deadlifting exercises

How To Perform Both Squats and Deadlifts Safely The Same Day?

Performing deadlift and squat same day can be a valid way of training, but it’s important to adjust the weight you’re lifting to minimize injury risk and ensure you have enough energy to complete the second exercise correctly and effectively.

On a day when you’re doing squats and deadlifts together, be sure to lower the weight you’d normally lift when doing the exercises separately. This will account for muscle fatigue and overall reduced energy levels so you can get the most from both movements.

Workout 1 – Lower Body

ExerciseRepsSets
Squat8-103
Deadlift8-103
Hamstring Curl8-103
Forward Lunge8-103

Optional Core Finisher:

Set a timer for 5 minutes and complete this ab sculpting core finisher. When completing each exercise, ensure you’re making the mind-to-muscle connection and engaging your core throughout. This will help you feel the movements more in your abs instead of straining your lower back.

ExerciseReps
Crunches10
Leg Raises10
Russian Twists10/side
Plank20s

Workout 2 – Lower Body

ExerciseRepsSets
Squat8-103
Deadlift8-103
Leg Press8-103
Walking Lunge8-103

Optimal HIIT Finisher:

Getting the heart working hard and pumping blood around the body is great for cardiovascular health. HIIT workouts are typically fast-paced short workouts to get you pushing the last bit of energy you have into your training session. Set a timer for 10 minutes and complete this finisher if you think you’re up for the challenge!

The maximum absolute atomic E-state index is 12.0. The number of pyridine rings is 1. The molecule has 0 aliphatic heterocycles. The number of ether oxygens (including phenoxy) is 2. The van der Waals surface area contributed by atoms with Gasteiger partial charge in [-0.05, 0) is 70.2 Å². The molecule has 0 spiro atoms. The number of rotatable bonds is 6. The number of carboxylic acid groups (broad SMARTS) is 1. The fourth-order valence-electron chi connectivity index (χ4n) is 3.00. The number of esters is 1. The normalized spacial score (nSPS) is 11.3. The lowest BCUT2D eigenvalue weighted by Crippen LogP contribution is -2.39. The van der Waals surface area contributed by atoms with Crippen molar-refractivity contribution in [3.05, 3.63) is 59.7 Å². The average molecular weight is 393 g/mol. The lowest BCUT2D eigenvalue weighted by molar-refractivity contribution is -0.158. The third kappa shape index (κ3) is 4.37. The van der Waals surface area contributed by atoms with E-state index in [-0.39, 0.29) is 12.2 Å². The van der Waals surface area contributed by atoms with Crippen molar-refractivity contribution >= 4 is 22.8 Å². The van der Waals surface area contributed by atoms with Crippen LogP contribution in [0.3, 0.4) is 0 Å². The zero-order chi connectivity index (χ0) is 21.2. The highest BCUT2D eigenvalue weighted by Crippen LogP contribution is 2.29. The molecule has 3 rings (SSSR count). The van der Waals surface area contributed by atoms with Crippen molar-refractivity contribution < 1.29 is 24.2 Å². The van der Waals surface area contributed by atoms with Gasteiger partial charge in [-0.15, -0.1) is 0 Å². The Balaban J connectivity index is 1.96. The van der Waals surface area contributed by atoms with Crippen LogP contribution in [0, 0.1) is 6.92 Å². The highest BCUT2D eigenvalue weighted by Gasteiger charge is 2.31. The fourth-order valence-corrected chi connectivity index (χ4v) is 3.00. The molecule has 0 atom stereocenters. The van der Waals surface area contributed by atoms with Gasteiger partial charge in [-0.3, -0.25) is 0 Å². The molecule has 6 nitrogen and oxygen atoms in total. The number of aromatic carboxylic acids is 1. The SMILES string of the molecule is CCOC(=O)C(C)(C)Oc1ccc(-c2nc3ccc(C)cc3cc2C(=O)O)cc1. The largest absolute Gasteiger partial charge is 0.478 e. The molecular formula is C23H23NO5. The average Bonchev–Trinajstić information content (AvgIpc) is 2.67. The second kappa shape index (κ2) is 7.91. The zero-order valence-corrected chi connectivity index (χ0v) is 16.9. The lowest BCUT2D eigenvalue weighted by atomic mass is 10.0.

ExerciseReps
Jumping Jacks10
Burpees10
Mountain Climbers10/leg
Plank Hip Dips10/side

FAQ

Should You Deadlift After Squat?

As deadlifts may result in more activation in the back than squats, it’s best to squat first and deadlift second. Ideally, you don’t want your back muscles to be too fatigued before squatting, as it’s imperative to squat with correct form and technique to minimize injury risk. It boils down to fatigue and personal ability, but the most important thing to remember is to lift safely, as compound movements such as deadlifts and squats require an abundance of focus, concentration, and energy.

Can I Skip Squats If I Deadlift?

Squats and deadlifts each have different benefits, targeting diverse muscles with some overlaps in the back and lower body. With many variations of both exercises, it’s wise to incorporate both into your workout routine to get the most out of the movements. A squat and deadlift workout can be completed safely and efficiently given a reduction in the weight lifted.

Is Squatting and Deadlifting Twice A Week Too Much?

Depending on your goals and ability, squatting and deadlifting twice a week can be effective to include in your training plan. Recovery time is vital for all sports, and resistance training is no exception! You need to give your body time to rest and recover after sessions, so try and leave a couple of days in between squatting and deadlifting to rest your muscles and see better results in your sessions.